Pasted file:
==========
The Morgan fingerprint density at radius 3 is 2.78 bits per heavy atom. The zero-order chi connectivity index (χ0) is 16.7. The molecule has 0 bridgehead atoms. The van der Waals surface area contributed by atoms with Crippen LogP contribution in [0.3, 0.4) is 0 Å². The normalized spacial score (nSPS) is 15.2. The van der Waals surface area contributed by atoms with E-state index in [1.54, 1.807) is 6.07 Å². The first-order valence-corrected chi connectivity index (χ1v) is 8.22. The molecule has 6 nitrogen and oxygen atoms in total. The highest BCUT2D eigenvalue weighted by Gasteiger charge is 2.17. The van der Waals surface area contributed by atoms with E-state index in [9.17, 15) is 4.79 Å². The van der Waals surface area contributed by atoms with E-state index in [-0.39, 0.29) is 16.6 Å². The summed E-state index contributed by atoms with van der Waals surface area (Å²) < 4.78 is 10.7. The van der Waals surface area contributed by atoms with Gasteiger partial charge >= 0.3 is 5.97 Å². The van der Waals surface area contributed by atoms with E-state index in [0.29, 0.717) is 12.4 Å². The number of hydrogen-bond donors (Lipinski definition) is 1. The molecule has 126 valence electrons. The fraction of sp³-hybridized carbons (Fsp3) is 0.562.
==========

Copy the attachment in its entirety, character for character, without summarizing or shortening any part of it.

The Morgan fingerprint density at radius 3 is 2.78 bits per heavy atom. The zero-order chi connectivity index (χ0) is 16.7. The molecule has 0 bridgehead atoms. The van der Waals surface area contributed by atoms with Crippen LogP contribution in [0.3, 0.4) is 0 Å². The normalized spacial score (nSPS) is 15.2. The van der Waals surface area contributed by atoms with E-state index in [1.54, 1.807) is 6.07 Å². The first-order valence-corrected chi connectivity index (χ1v) is 8.22. The molecule has 6 nitrogen and oxygen atoms in total. The highest BCUT2D eigenvalue weighted by Gasteiger charge is 2.17. The van der Waals surface area contributed by atoms with E-state index in [9.17, 15) is 4.79 Å². The van der Waals surface area contributed by atoms with E-state index in [-0.39, 0.29) is 16.6 Å². The summed E-state index contributed by atoms with van der Waals surface area (Å²) < 4.78 is 10.7. The van der Waals surface area contributed by atoms with Gasteiger partial charge >= 0.3 is 5.97 Å². The van der Waals surface area contributed by atoms with E-state index in [0.29, 0.717) is 12.4 Å². The number of hydrogen-bond donors (Lipinski definition) is 1. The molecule has 126 valence electrons. The fraction of sp³-hybridized carbons (Fsp3) is 0.562.